Korean schools becoming more diverse

In line with the change in educational institutions, the Seoul education office said it would continue to heed enhancing support to help multicultural students and their families adapt well to the learning environment.

Park Jun-hee

Park Jun-hee

The Korea Herald


Representational photo of diversity. PHOTO: 123RF/ THE KOREA HERALD

January 9, 2024

SEOUL – While classrooms are shrinking in South Korea as a consequence of waning fertility rates, classrooms in Seoul have been seeing a steady rise in the number of students with multicultural backgrounds.

Data released by the Seoul Metropolitan Office of Education on Sunday indicates that at least 4 in 10 students at nine elementary schools in Seoul have at least one parent of non-Korean nationality or who is naturalized.

Among the schools, two of them have more than 7 out of 10 students with multicultural backgrounds. Younglim Elementary School and Daedong Elementary School boast the highest multicultural student ratios, reaching 70.93 percent and 70.88 percent, respectively.

Seven other schools with more than 40 percent students of multicultural backgrounds include: Seoul Guro Elementary School, Seoul Dongguro Elementary School, Seoul Guronam Elementary School, Seoul Youngil Elementary School, Bogwang Elementary School in Yongsan-gu, central Seoul, Doshin Elementary School in Yeongdeungpo-gu, the district in western Seoul with one of the highest numbers of foreign residents and Munsung Elementary School in Geumcheon-gu, southwestern Seoul.

According to data, the 13,049 students with multicultural backgrounds accounted for 3.43 percent of Seoul’s total elementary school population last year.

The statistics yearbook published by the education office showed they were clustered in Guro-gu, with some 1,440 students, followed by Yeongdeungpo-gu, with some 1,133 students, while Gangnam-gu had 174 students while Seocho-gu in southern Seoul had 168 students, as of 2022.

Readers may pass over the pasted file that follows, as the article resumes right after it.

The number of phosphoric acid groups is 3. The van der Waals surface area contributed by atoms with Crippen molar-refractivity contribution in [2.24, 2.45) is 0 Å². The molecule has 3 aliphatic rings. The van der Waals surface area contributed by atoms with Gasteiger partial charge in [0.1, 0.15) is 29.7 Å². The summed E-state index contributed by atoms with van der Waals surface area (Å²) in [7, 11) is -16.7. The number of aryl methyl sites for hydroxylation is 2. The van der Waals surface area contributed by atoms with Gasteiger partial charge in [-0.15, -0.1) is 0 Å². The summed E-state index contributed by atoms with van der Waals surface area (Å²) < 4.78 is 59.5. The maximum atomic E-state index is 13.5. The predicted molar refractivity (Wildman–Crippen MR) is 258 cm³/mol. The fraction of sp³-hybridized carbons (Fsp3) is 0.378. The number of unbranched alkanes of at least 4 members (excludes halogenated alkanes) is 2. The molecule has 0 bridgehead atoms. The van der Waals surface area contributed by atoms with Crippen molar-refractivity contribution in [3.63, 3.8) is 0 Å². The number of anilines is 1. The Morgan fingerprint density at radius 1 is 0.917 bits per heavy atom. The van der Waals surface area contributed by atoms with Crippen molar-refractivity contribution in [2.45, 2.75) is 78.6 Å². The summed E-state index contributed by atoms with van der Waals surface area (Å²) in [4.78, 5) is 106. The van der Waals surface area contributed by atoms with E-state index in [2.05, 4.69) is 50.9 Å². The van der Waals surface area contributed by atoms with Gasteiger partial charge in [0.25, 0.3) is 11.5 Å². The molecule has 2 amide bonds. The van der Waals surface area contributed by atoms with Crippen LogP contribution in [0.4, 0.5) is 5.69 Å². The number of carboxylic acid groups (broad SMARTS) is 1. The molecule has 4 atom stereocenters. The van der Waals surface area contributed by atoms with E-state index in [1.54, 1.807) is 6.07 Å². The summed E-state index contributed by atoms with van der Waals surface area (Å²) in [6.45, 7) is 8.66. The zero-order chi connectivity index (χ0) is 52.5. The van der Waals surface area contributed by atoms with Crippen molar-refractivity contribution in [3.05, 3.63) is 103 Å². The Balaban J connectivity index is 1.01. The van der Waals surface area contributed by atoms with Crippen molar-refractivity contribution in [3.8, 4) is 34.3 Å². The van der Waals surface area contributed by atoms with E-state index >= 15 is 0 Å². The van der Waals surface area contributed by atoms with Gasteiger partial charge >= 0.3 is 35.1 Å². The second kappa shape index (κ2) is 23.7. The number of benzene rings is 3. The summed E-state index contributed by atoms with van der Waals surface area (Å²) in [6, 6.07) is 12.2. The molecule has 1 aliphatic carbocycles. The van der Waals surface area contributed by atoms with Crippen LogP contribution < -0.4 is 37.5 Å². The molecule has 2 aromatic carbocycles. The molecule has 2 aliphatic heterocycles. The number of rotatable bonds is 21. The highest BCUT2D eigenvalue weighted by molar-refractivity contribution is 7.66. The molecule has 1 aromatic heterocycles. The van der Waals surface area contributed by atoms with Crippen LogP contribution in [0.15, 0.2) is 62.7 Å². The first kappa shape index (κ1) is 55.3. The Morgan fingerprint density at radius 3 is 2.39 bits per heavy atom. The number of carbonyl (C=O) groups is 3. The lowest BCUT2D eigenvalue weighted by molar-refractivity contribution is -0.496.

The Seoul education office has added guidelines on how teachers should interact with mixed-heritage students and support diversity in the classroom.

It also instructs teachers to be attentive to the use of language when guiding students. The supplement has been distributed to all Seoul public and private elementary schools.

As part of its efforts to beef up support for inclusion, the education office also conducts multicultural education for all students and requires teachers to receive at least 15 hours of multicultural education training within three years.

In line with the change in educational institutions, the Seoul education office said it would continue to heed enhancing support to help multicultural students and their families adapt well to the learning environment.

Meanwhile, the number of students from multicultural families nationwide increased by 7.4 percent in 2023, from 168,645 in 2022 to 181,178, according to data compiled by the Ministry of Education and the Korean Educational Development Institute last August.

The number has been on a steady rise since figures on students with multicultural backgrounds were first collected in 2012, showing that globalization and demographic change have led to an increase in cultural diversity in schools.

Of them, 115,639 are elementary students, 43,698 are enrolled in middle schools and 21,190 are in high schools. In terms of background, 32.1 percent had a Vietnamese parent, 24.6 a parent of Chinese nationality, 9.1 percent a parent from the Philippines and 4.2 percent Japanese parent.

More than 10 percent of elementary school students were of multicultural backgrounds in 56 of South Korea’s 229 cities, counties and metropolitan regions, according to reports citing government statistics provided by Rep. Lee Tae-kyu of the ruling People Power Party in November.

The figures in Korea’s rural areas were particularly salient. Hampyeong County in South Jeolla Province had the highest percentage of elementary students with multicultural backgrounds at some 20.5 percent, followed by Yeongyang County in North Gyeongsang Province, Sinan County in South Jeolla Province, and Imsil County in North Jeolla Province.

These latter regions are characterized by their status as agricultural or fishing communities, receiving a lesser influx of population compared to other parts of Korea.

The proportion of students with multicultural backgrounds has seen an increase, aligning with the growing number of births by women of foreign nationality and the decline in the birth rate among women of Korean nationality, according to local media reports.

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